02/06/2006 21:13 - (SA)
Bloemfontein - Free State farmers on Friday said violent crimes in rural areas were racially motivated and that in every farm attack the criminals were black.
The farmers told journalists in Bloemfontein they were considering taking the government to court for its failure to provide a safe environment for them in the province's rural areas.
"Crime in all forms is busy ruining the Free State," said Kobus Breytenbach, spokesperson for the farming body's law and order committee.
"These criminal activities in rural areas are unbearable for residents."
Breytenbach said three farm murders and five attacks in relation to robbery were committed in nine of province's districts in the past two months.
Breytenbach said the increase of violent crimes on commercial farmers in rural areas was clearly racist in nature.
'Criminals are black'
"In every farm attack the criminals are black. This trend promotes racial tension and racial hatred."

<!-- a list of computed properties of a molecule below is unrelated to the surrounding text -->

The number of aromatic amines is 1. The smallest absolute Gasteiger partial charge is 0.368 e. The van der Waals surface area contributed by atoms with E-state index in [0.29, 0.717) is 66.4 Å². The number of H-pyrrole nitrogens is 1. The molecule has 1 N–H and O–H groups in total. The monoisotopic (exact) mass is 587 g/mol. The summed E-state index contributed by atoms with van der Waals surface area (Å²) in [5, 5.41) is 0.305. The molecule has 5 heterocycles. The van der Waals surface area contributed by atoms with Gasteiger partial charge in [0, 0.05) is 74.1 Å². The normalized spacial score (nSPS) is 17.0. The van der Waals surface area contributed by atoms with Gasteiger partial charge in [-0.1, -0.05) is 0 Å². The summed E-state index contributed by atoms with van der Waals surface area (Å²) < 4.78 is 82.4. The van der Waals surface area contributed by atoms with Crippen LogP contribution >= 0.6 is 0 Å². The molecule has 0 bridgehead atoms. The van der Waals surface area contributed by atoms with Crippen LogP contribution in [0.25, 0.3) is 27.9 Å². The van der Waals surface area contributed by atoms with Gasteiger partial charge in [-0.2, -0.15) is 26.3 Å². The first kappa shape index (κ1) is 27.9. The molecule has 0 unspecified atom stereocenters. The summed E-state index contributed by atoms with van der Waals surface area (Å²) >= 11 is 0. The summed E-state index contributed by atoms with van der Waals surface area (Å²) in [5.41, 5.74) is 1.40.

Breytenbach said the trend must be stopped before things got out of hand.
Even a black upcoming farmer in the Steynsrus region was among those murdered, according to Breytenbach. "(Committing)... .crime is not a shame anymore."
Louw Steytler, president of Free State Agriculture, said: "We have forwarded the contents of statistics of criminality and farm murders in the confines of our province for a legal opinion in regard to a possible class action against the state,"
Steytler said they felt the government was neglecting its duty in regard to the safety and security of farmers in general.
The farming body said there was a silence from the authorities - from municipal level to the President's office - on the increase of violence and crime , and that this was worrying.
"Government leaders on all levels should on a continuous basis strongly condemn attacks, murders and crime," said Breytenbach.
"The brutality and ill-treatment of victims must also be condemned."
Breytenbach said the police's concept of sector policing in Free State rural areas was way behind and needed urgent attention.
Although referring to 'excellent' police work in catching criminals after farm attacks, Breytenbach said the province nevertheless needed more pro-active crime prevention operations urgently.
Steytler said although the state had "miserably failed" agriculture in terms of safety and security the farming community was willing to work with government to address the problem.